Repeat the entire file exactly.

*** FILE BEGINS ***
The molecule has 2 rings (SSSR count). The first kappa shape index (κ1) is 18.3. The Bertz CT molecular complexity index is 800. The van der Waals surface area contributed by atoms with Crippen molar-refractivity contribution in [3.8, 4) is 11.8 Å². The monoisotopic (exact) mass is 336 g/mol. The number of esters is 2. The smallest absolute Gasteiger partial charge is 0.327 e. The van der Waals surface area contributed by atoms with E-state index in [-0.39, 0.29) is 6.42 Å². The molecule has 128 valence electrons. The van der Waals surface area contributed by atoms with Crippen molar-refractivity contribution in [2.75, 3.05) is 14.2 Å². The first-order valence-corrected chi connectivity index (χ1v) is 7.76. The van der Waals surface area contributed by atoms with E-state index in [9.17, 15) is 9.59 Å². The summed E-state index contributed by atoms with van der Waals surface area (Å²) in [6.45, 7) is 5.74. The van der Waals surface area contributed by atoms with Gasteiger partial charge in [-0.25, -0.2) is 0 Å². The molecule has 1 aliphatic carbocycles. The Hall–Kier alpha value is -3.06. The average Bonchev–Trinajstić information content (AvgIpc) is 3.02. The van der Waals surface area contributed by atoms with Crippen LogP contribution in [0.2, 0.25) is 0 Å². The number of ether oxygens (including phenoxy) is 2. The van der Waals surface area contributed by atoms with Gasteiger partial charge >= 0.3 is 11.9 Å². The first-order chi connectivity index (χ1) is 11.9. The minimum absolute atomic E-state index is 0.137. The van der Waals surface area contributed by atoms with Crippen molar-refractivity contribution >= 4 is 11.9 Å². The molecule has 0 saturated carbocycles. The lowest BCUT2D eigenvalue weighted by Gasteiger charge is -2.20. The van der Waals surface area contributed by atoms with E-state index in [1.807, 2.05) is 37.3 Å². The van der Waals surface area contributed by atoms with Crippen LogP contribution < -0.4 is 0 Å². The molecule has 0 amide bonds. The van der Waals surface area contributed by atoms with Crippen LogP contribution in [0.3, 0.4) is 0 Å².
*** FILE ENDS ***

The molecule has 2 rings (SSSR count). The first kappa shape index (κ1) is 18.3. The Bertz CT molecular complexity index is 800. The van der Waals surface area contributed by atoms with Crippen molar-refractivity contribution in [3.8, 4) is 11.8 Å². The monoisotopic (exact) mass is 336 g/mol. The number of esters is 2. The smallest absolute Gasteiger partial charge is 0.327 e. The van der Waals surface area contributed by atoms with E-state index in [-0.39, 0.29) is 6.42 Å². The molecule has 128 valence electrons. The van der Waals surface area contributed by atoms with Crippen molar-refractivity contribution in [2.75, 3.05) is 14.2 Å². The first-order valence-corrected chi connectivity index (χ1v) is 7.76. The van der Waals surface area contributed by atoms with E-state index in [9.17, 15) is 9.59 Å². The summed E-state index contributed by atoms with van der Waals surface area (Å²) in [6.45, 7) is 5.74. The van der Waals surface area contributed by atoms with Gasteiger partial charge in [-0.25, -0.2) is 0 Å². The molecule has 1 aliphatic carbocycles. The Hall–Kier alpha value is -3.06. The average Bonchev–Trinajstić information content (AvgIpc) is 3.02. The van der Waals surface area contributed by atoms with Crippen LogP contribution in [0.2, 0.25) is 0 Å². The number of ether oxygens (including phenoxy) is 2. The van der Waals surface area contributed by atoms with Gasteiger partial charge >= 0.3 is 11.9 Å². The first-order chi connectivity index (χ1) is 11.9. The minimum absolute atomic E-state index is 0.137. The van der Waals surface area contributed by atoms with Crippen molar-refractivity contribution >= 4 is 11.9 Å². The molecule has 0 saturated carbocycles. The lowest BCUT2D eigenvalue weighted by Gasteiger charge is -2.20. The van der Waals surface area contributed by atoms with E-state index in [1.807, 2.05) is 37.3 Å². The van der Waals surface area contributed by atoms with Crippen LogP contribution < -0.4 is 0 Å². The molecule has 0 amide bonds. The van der Waals surface area contributed by atoms with Crippen LogP contribution in [0.3, 0.4) is 0 Å².